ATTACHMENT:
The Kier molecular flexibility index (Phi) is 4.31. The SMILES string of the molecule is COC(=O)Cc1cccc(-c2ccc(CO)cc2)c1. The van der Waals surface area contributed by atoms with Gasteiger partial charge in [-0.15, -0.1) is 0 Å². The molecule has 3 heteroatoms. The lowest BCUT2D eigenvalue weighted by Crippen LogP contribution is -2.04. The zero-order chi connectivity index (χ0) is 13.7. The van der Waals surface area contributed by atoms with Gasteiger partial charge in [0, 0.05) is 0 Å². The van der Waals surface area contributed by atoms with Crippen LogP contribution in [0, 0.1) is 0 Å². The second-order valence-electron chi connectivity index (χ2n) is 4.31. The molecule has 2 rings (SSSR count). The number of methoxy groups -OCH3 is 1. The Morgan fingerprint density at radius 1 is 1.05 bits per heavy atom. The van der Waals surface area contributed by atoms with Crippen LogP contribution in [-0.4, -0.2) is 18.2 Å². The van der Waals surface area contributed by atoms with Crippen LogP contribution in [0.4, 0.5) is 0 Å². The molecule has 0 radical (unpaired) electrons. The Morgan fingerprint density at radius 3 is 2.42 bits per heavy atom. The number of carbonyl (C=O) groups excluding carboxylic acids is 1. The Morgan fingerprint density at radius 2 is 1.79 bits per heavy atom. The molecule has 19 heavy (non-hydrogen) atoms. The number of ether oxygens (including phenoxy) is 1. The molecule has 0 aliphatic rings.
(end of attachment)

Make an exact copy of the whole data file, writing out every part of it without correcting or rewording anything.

The Kier molecular flexibility index (Phi) is 4.31. The SMILES string of the molecule is COC(=O)Cc1cccc(-c2ccc(CO)cc2)c1. The van der Waals surface area contributed by atoms with Gasteiger partial charge in [-0.15, -0.1) is 0 Å². The molecule has 3 heteroatoms. The lowest BCUT2D eigenvalue weighted by Crippen LogP contribution is -2.04. The zero-order chi connectivity index (χ0) is 13.7. The van der Waals surface area contributed by atoms with Gasteiger partial charge in [0, 0.05) is 0 Å². The van der Waals surface area contributed by atoms with Crippen LogP contribution in [0, 0.1) is 0 Å². The second-order valence-electron chi connectivity index (χ2n) is 4.31. The molecule has 2 rings (SSSR count). The number of methoxy groups -OCH3 is 1. The Morgan fingerprint density at radius 1 is 1.05 bits per heavy atom. The van der Waals surface area contributed by atoms with Crippen LogP contribution in [-0.4, -0.2) is 18.2 Å². The van der Waals surface area contributed by atoms with Crippen LogP contribution in [0.4, 0.5) is 0 Å². The molecule has 0 radical (unpaired) electrons. The Morgan fingerprint density at radius 3 is 2.42 bits per heavy atom. The number of carbonyl (C=O) groups excluding carboxylic acids is 1. The Morgan fingerprint density at radius 2 is 1.79 bits per heavy atom. The molecule has 19 heavy (non-hydrogen) atoms. The number of ether oxygens (including phenoxy) is 1. The molecule has 0 aliphatic rings.